Another typical example of groundloops is powering the effects via daisy-chain cables or using a power supply with several outputs without galvanic isolation. Since the cables are usually very short, this hum is often inaudible.

Groundloop over Daisy-Chain Powercables

Groundloop over Daisy-Chain Powercables

Groundloop via Send-Return

Inserting effects in the Send/Return is also a groundloop. The longer the cables, the louder the hum. In order to avoid this hum, two approaches are possible:

  • Use an isolating transformer in either the send or the return line.
  • Do not use the 4-cable method to the pedalboard. Instead, connect the effects directly next to the amp with very short cables. If they must be switchable, use a MIDI controllable looper. The short cables also have the advantage to avoid dynamic and transparency losses.
Groundloop over Send/Return

Groundloop over Send/Return

More Information …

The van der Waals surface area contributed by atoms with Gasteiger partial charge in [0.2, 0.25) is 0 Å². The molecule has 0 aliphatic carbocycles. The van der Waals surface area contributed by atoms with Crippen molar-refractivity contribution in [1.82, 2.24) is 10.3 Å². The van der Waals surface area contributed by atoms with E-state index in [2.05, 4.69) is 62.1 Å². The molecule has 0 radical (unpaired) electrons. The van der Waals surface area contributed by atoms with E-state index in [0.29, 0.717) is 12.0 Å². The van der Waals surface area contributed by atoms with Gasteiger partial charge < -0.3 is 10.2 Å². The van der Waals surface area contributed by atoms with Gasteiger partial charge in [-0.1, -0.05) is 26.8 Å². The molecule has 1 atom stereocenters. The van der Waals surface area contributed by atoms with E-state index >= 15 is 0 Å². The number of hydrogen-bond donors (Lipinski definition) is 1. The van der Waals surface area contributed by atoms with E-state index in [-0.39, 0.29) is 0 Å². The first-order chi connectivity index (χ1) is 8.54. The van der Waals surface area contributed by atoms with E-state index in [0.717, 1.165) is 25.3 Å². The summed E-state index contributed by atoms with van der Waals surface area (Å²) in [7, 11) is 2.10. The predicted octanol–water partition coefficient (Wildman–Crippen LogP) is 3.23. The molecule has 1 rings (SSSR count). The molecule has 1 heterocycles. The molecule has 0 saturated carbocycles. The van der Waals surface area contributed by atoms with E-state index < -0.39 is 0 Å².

This was just a brief introduction to the main issue of hum. But hum can also be introduced by many other things, e.g. by interferences caused by lighting systems, computer monitors, fluorescent lights, nearby high-voltage lines and many other sources.
If you like to read all you need to know for successfully wiring a guitar rig, including a step-by-step instruction for trouble shooting, you can download “The ultimate Guitar Rig Building Guide” which explains everything in detail on over 30 pages.

MIDI over XLR Microphone Cable

StageWire - Sending MIDI data over XLR microphone cable

StageWire – Sending MIDI data over XLR microphone cable

Why using XLR Microphone cables for MIDI?

I did already retrofit MIDI foot controllers with XLR plugs in the 90′s. It requires just a few electronic components to send MIDI and phantom power over a single XLR microphone cable. But why did I do this? I have been touring with bands like Krokus and many others. For fast and reliable cabeling, I did need a solution that is road proof. XLR cables have many advantages over MIDI cables: